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Nikolai Ernestovich Bauman

V. I. Lenin

Today, November 3 (New Style), the news arrived by telegraph that N. E. Bauman, veterinary surgeon and member of the Russian Social-Democratic Labour Party, has been murdered in Moscow by the tsar’s soldiers. A demonstration was held at his graveside, at which the widow of the deceased, also a member of our Party, delivered a speech calling on the people to rise in arms. We are unable as yet to give a detailed biography of our fallen comrade. For the time being, we shall merely enumerate the main events in his life. He started work in the Social-Democratic organisation in St. Petersburg in the nineties. He was arrested, spent twenty-two months in the Peter and Paul Fortress, and was then exiled to Vyatka Gubernia. He escaped from his place of exile, went abroad, and in 1900 participated in the organisation of Iskra. From its very inception he was one of the principal practical leaders of this enterprise, making frequent secret visits to Russia. He was arrested in February 1902 in Voronezh (betrayed by a doctor) in connection with the organisation of Iskra, and was imprisoned in Kiev. In August 1902, he escaped together with ten other Social-Democratic comrades. He was a delegate of the Moscow Committee of the R.S.D.L.P. to the Second Congress of the Party (under the assumed name of Sorokin). He took part in the Second Congress of the League[1] (under the assumed name of Sarafsky). Following this he became a member of the Moscow Committee of the Party. He was arrested on June 19, 1904, and was held at Taganka Prison. He must have been released. from prison only a few days ago.

May the memory of this fighter in the ranks of the Russian Social-Democratic proletariat never die! May the memory of this revolutionary, who has fallen in the first days of the victorious revolution, live for ever! May the honours paid to his remains by the people who have risen in revolt be a pledge of the complete victory of the uprising and the complete destruction of accursed tsarism!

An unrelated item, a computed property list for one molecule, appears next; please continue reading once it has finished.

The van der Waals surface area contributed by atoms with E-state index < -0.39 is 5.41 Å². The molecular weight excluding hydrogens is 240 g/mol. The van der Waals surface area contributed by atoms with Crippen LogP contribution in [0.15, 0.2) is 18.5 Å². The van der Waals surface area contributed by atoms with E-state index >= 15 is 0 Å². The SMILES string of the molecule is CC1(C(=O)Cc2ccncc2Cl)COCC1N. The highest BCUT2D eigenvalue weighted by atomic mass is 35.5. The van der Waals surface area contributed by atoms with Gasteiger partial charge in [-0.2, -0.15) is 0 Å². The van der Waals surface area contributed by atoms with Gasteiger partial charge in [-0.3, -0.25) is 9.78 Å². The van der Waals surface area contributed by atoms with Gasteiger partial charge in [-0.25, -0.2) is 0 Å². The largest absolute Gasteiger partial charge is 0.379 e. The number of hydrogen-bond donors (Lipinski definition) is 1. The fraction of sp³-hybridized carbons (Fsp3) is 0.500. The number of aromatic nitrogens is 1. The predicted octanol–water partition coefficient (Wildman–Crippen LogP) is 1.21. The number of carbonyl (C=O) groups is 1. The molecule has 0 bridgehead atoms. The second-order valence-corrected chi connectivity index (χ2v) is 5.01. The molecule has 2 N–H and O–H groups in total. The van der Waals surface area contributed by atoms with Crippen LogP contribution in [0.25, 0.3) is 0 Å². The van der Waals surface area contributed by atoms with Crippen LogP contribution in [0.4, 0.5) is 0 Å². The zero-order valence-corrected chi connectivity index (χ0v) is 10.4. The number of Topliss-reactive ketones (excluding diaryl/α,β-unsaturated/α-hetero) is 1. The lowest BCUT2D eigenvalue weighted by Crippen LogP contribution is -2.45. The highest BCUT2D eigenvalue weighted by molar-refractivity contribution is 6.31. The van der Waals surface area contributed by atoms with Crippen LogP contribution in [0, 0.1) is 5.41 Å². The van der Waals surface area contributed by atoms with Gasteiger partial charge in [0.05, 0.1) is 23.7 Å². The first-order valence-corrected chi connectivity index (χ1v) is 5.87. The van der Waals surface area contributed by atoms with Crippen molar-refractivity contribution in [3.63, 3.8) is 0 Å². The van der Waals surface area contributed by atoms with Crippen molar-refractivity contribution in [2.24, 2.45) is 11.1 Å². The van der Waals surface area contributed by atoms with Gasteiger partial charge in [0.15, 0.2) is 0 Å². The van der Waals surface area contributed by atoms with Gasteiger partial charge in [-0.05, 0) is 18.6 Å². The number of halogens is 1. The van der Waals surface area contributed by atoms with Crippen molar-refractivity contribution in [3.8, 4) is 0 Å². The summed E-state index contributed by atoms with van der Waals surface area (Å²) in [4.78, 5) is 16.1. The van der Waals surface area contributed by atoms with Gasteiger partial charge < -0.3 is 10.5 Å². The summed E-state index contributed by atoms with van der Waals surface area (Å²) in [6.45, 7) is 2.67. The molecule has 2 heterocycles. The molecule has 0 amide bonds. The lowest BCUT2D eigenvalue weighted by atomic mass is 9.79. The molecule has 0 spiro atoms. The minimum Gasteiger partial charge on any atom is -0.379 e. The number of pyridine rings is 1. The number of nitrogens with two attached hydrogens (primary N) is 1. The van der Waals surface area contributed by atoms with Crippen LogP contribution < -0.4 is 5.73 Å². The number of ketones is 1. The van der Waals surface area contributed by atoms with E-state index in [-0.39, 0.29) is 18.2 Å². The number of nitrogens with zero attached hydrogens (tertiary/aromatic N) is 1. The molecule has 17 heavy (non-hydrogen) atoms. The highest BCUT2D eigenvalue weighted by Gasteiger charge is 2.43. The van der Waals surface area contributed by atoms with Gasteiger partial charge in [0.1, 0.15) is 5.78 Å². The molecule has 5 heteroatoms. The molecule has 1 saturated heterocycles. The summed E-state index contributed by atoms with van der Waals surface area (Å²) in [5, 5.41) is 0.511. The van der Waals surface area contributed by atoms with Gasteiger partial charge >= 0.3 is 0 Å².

The murder of N. E. Bauman clearly shows how correct the Social-Democratic speakers in St. Petersburg were when they described the Manifesto of October 17 as a trap, and the conduct of the government after publication of the Manifesto as provocative. What are all these promised liberties worth, so long as power and armed force remain in the hands of the government? Is not this “amnesty” actually a trap, when those who are released from, prison are shot down in the streets by Cossacks?

[1] The Second Congress of the “League of Russian Revolutionary Social-Democracy Abroad” was held on October 13-18 (26-31), 1903 in Geneva. It was convened by demand of the Mensheviks, who wished to contrapose it to the Second Congress of the R.S.D.L.P. Expressing himself against the congress of the League Abroad, Lenin wrote, “A League congress at present will provide everything for a squabble but nothing for practical pur poses, i.e., for work abroad” (see Collected Works, Vol. 34, “Letter to G. D. Leiteizen”, October 10, 1903).

Published: Proletary, No. 24, November 7 (October 25), 1905.
Published according to the text in Proletary.
Source: Lenin Collected Works, Progress Publishers, 1972, Moscow, Volume 9, pages 436-437.
Translated: The Late Abraham Fineberg and Julius Katzer

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